Amy Dalrymple is a Forum News Service reporter stationed in the Oil Patch. She can be reached at firstname.lastname@example.org or (701) 580-6890.
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BISMARCK — Watford City attorney Dennis Johnson generally sues oil companies. But the attorney who represents private mineral owners stood up on the same side as the oil industry last week, advocating for the North Dakota Legislature to resolve uncertainty over Missouri River mineral ownership. The Missouri River and Lake Sakakawea are in the most prolific part of the Bakken oilfield, but disputes over riverbed mineral ownership have led to multiple lawsuits and disagreements between the state and federal government.
BISMARCK — North Dakota oil production dropped about 1 percent in November but stayed slightly above 1 million barrels per day, the Department of Mineral Resources said Friday, Jan. 13. Average oil production declined about 10,000 barrels per day in November to an average 1.03 million barrels a day, the preliminary figures show. Mild November weather contributed to an increase in well completions that month, said Director Lynn Helms.
BISMARCK — A bill that would raise the threshold for reporting oil spills got mixed reviews Thursday, Jan. 12, with proponents saying it would improve government efficiency while opponents advocated for more transparency. The House Energy and Natural Resources Committee heard about two hours of testimony on House Bill 1151, which would exempt companies from reporting spills that are contained on a production site that are less than 10 barrels, or 420 gallons.
BISMARCK — Morton County landowners who claim Dakota Access LLC deceived them into accepting an unfair price for pipeline easements are seeking more than $4 million in damages in a federal lawsuit. A group of landowners claims in a U.S. District Court case that Dakota Access agents harassed, threatened and intimidated them and used fraud and misleading statements to secure a lower price in exchange for allowing the pipeline to cross their land.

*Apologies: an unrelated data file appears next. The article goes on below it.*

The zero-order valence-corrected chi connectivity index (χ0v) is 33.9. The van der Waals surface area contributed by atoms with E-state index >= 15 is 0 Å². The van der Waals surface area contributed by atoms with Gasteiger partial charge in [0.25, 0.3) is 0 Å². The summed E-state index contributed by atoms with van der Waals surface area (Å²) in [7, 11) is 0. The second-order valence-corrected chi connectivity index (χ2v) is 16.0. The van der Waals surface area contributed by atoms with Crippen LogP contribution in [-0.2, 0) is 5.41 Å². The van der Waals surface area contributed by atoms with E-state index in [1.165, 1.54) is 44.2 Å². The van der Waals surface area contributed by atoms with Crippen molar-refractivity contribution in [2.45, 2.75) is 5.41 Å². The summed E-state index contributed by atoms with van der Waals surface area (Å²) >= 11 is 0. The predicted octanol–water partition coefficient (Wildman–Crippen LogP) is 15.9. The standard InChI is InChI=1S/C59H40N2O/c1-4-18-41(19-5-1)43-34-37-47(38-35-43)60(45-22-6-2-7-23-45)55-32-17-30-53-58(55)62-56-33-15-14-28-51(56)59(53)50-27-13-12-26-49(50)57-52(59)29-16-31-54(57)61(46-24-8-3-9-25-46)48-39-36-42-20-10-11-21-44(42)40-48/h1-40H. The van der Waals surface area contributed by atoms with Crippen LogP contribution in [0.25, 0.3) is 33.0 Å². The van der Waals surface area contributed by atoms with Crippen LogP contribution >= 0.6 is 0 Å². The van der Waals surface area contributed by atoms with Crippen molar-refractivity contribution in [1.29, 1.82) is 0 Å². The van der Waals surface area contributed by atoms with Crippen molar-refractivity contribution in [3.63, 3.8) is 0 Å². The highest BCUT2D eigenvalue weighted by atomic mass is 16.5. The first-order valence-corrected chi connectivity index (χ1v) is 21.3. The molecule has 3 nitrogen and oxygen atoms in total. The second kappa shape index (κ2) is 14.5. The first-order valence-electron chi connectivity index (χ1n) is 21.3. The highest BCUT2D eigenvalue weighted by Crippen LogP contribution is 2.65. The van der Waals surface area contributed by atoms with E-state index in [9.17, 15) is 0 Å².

WASHINGTON - The online classified advertising site Backpage.com shut down its "adult" section this week hours after a Congressional report accused the website of knowingly facilitating sex trafficking. Many involved in the fight against human trafficking celebrated the removal of the adult ads Tuesday, Jan. 10, but acknowledged the sex-for-sale ads would migrate elsewhere.
BISMARCK — The leader of the oil-rich Mandan, Hidatsa and Arikara Nation threatened to leave the oil tax agreement with North Dakota on Tuesday, Jan. 10, during a legislative hearing that brought up unresolved conflicts over how the state shares oil tax revenue with the tribe. “We are not bluffing. Oil industry, please, take that back,” Chairman Mark Fox said during a meeting of the House Finance and Taxation Committee. “We’ll roll the dice on what that means for production on Fort Berthold.”
BISMARCK — Key cities in North Dakota's Oil Patch are poised for additional growth as oil prices recover and will require more funding to meet the needs of a growing population, according to a new study. The growth, though, is expected to be at a more modest pace compared with recent years, said the study presented to state legislators Monday, Jan. 9.
BISMARCK — As snow continues to pile up across North Dakota, the National Weather Service is monitoring how much water content is in that snow to prepare for the spring flood outlook. This weekend, aircraft from the National Observational Hydrologic Remote Sensing Center will fly over parts of the state using high-tech instrumentation to provide data to the Weather Service, said Bismarck hydrologist Allen Schlag. "Not all snow is created equal," Schlag said. "I'm always way more interested in how much water is in the snow as opposed to the depth of the snow."
BISMARCK — Continental Resources has agreed to pay a $7,500 fine to settle a complaint that the oil company couldn't locate underground pipelines in southwest North Dakota, one of three fines issued Wednesday, Jan. 4, by the Public Service Commission. Commissioner Brian Kalk said the fine should serve as a signal to the industry that operators need to be able to locate underground facilities or face violations of the North Dakota One-Call law.
BELCOURT, N.D. — At St. Ann's Catholic School on the Turtle Mountain Reservation, volunteer principal Allen Mehrer also serves as music teacher, evening bus driver, maintenance worker and occasional custodian. The school relies on volunteers and a handful of paid teachers who give new meaning to the word multi-tasking in order to provide a free Catholic education to elementary students on the reservation. "Because of the economics here at Turtle Mountain, we don't want to close the door to any child," Mehrer said. "And we would be by charging people."